When Nelson left rehab, he spent some time driving trucks for a specialty foods company. Eventually, he tried to get back into bartending, but no one in Portland would take a chance on him. No one, that is, except Kyle Webster, co-owner—with his wife Naomi Pomeroy—of Expatriate. “I wanted to get back in and make a splash in a big way to prove I could still do it,” says Nelson, who notes that he already had personal friendships with Webster and Pomeroy. And that’s exactly what he did: Expatriate’s bar program is considered one of the best in Portland—and it has gained national attention. Says Nelson, “I had my fingers in all of those drinks, with Kyle.”

Nelson now tends bar at Suttle Lake Lodge, near Sisters, Oregon, and at a pop-up bar called Shipwreck, in Portland. He firmly believes that by not drinking he has actually become a better bartender. “After a while, when you drink as much as I did, you stop tasting things,” he says, noting that he experiences flavors more intensely these days. “I still taste every single drink that I put out,” Nelson says. “I just spit it out. My thing is—I don’t ever want to be drunk again. I’m a binge drinker, and I know that once I start, I won’t stop.”

González, too, says that he functions at a much higher level as a sober owner and bartender. “When I was drinking, I hated bartending, guests, the industry,” he says. “I didn’t find joy in my work. I was doing my job because it was a job. Now that I’m sober, goddamn it, I love my job! I love everything about it. I’m around great people. My guests—they’re great. My staff is great. The opportunities that come up are great. [It] would be an act of insanity to start drinking again.”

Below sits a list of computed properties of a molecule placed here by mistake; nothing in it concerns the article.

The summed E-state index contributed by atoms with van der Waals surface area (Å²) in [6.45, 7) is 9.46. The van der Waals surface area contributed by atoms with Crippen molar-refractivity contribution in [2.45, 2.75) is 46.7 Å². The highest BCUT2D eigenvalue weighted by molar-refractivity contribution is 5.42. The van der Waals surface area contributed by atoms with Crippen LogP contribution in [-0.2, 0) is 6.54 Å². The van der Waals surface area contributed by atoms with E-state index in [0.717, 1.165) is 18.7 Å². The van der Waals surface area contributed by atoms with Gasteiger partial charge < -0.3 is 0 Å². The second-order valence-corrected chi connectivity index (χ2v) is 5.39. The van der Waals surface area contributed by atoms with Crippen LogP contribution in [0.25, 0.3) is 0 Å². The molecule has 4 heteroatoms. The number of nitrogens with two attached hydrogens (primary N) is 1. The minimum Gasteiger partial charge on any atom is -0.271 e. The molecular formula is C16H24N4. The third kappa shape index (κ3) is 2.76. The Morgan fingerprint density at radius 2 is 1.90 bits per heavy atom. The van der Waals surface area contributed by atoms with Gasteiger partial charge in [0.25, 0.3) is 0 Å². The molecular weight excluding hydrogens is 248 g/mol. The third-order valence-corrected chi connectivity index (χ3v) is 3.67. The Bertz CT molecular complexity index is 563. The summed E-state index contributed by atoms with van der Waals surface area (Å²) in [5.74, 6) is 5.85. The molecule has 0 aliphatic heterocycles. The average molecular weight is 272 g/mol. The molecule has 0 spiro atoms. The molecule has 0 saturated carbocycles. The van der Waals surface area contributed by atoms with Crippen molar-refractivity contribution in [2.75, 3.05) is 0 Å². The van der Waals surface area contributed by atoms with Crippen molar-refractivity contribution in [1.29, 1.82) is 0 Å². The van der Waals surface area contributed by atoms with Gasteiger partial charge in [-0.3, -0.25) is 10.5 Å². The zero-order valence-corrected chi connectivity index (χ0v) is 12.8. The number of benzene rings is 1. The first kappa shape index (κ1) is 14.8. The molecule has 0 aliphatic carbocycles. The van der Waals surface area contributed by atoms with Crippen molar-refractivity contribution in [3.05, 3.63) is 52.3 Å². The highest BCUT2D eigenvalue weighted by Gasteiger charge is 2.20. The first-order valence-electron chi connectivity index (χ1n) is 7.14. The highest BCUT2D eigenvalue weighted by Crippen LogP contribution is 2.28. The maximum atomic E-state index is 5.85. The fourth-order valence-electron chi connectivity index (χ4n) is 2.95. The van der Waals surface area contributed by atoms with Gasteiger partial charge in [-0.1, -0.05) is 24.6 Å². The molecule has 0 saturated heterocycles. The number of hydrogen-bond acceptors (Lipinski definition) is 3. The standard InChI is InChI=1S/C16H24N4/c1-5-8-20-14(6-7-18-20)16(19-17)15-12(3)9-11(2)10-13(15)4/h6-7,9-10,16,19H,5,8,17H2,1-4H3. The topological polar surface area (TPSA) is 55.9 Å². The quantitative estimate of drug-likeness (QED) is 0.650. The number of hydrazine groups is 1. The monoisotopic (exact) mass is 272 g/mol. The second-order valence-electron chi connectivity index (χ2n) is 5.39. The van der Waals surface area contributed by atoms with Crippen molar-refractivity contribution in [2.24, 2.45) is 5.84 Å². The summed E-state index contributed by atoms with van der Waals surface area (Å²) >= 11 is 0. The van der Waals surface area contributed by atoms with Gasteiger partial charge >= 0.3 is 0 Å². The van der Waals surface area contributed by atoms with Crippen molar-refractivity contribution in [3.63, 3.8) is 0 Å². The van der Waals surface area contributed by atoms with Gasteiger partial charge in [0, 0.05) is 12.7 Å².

Charleston Grill’s Bakst, sober for 35 years this December, is known for his award-winning wine list. He’s an avid student of wine varieties and wine regions but never samples the wines he selects—Bakst relies on his staff of sommeliers to do all tastings. But, he says, “I sell more wine than anybody at the restaurant.” For Bakst, the decision not to take even one sip comes down to a simple question: Do I want to live or do I want to die? “I sort of love my wife and she wants me around,” he jokes. “I count on others who are intelligent about wine. I listen to my customers about wine.”

Moderation: The Key to Success?

Chronic overindulgence is a serious hazard of working in the wine and spirits industry—it can eventually lead to health problems whether or not one is a full-blown alcoholic. Drinking less, in a more mindful way, is what keeps some people happy and productive at work.

Before becoming a wine writer, Cathrine Todd worked as a sales rep for wine distributors and was often pressured to drink on the job. In one instance, she recalls visiting a restaurant early in the day with a senior female colleague. Even though they were there to sell wine, the restaurant’s male beverage buyer offered them gin and tonics. When Todd politely declined, he made a fuss, telling her he expected to drink with his reps. Later, Todd’s colleague reinforced the message, saying that Todd was expected to drink when she called on the account. “She eventually told my boss that I was not ‘taking care’ of this account properly,” Todd says, noting that she was able to transfer the account to someone else.